|A foggy morning at the tidepools. Popham Beach, Maine.|
Through our region runs the James River; it is at the heart of our life in Richmond and its banks are not only the backdrop for much of our adventuring outdoors, but also a source of entertainment and inspiration for living and pursuing the BoldHeart life as we do. There are several bridges that cross the river and whenever we drive over them I sing out to the boys: "Theeeere's the riverrrr! Isn't it beautiful? We sure do love our city!" Roscoe and Merritt join in with fist pumps, or a woohoo!, or their own observation of the boulder studded waters as they flow Southeast to the Chesapeake Bay. Sometimes the kids begin the conversation even before I remember to, and I'm happy knowing that my little gratitude ritual has integrated into their way of taking notice of what's around them.
When in Maine my eyes were wide open for the details and beauty of the region, from the coast to the city to the highlands. It was that acute level of awareness that it seems only vacation can afford. An intermission, where the responsibilities of regular life and routine scatter out to somewhere else and the romantic unfamiliar newness of what's right in front of you is everything you need to feel contented and alive. I had a strong intention to find that space going into the trip and Maine's magic made it easy.
Maine was water, water, everywhere. We lived lakeside on a peninsula, and wherever we ventured was bordered or paralleled by more water: inlets, harbors, a river, a stream, or open ocean.
In our first weeks away I remember thinking how our little river back home just paled in comparison to the majestic waterscapes we were being gifted with in Maine. I shouldn't have worried that apathy might set in upon our return home though, because Virginia in Summer is as beautiful, albeit familiar, as anything we encountered up North. It was nice to still be wearing my Maine colored glasses when we crossed the Virginia border and journeyed South through the I-95 corridor to home. When I pay attention, nature's landscape blows me away no matter where it lives.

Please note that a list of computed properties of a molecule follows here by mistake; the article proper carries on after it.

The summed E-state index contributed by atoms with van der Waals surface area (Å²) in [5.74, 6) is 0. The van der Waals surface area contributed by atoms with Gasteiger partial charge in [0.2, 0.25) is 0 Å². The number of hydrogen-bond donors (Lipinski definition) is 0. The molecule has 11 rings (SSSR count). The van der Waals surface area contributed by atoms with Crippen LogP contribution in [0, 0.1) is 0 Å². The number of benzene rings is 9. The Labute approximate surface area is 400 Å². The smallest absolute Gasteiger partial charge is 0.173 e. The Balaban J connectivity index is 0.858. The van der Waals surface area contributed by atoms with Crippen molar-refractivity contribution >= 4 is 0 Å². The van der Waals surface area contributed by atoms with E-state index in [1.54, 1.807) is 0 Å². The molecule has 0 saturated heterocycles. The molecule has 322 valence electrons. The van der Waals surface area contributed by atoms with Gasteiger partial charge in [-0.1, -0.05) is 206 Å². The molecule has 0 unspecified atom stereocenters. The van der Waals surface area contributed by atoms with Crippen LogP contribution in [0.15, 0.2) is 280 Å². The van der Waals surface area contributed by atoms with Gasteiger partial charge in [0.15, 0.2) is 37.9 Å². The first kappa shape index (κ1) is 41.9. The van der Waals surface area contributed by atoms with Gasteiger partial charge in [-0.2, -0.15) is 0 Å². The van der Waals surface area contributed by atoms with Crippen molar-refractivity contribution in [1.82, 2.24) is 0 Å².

When Andy left in mid-June, after two dreamy and adventure filled weeks, our family vacation bubble burst and I spent a few reluctant days talking myself down, wondering why had I chosen a 6 week stay? By then I had a really good perspective on Maine, we had seen and explored so much of the state already, and I had been spoiled in having someone to share the feel good highs and the load of parenting responsibilities, while also finding the relative luxury of free time here and there to exercise and write. At the midway point of our trip, three additional weeks felt excessive for a solo parenting stint and my first inclination was to wonder why we were still there at all.
Though three or four weeks would have been sufficient, I'm so glad we stayed as long as we did.
The last three weeks were more relaxed, lazier, like the quintessential Summer away that I had craved. We spent more afternoons pinking up under the sunshine at the lake, and making friends with our neighbors. We had time to host visitors and to share a glimpse of our Maine rapture with those we love when my parents stopped in for a few days on their way to meet friends further up the coast, and another of our friends from home joined us for a long weekend.
Proximity and time also made it possible to rendezvous with Nicole who writes at Adventures in Tullyland. We've been reading eachothers' lives for the last 4 years and to finally meet up in person was so nice. The kids and I also reunited with special family friends whom we first met through our birthing class when I was pregnant with Roscoe. Connecting with kindred mama spirits while away from home was really meaningful and I'm glad that we happened to be near to where they were vacationing in neighboring states, and that our stay overlapped with theirs.
Those last twenty-one days allowed us to revisit our favorite spots many times over, which gave us a more intimate knowledge of Maine and a sense of connection to the land that we wouldn't have left with had we stayed only long enough to experience the highlights. I like to think we got to live like real Mainers.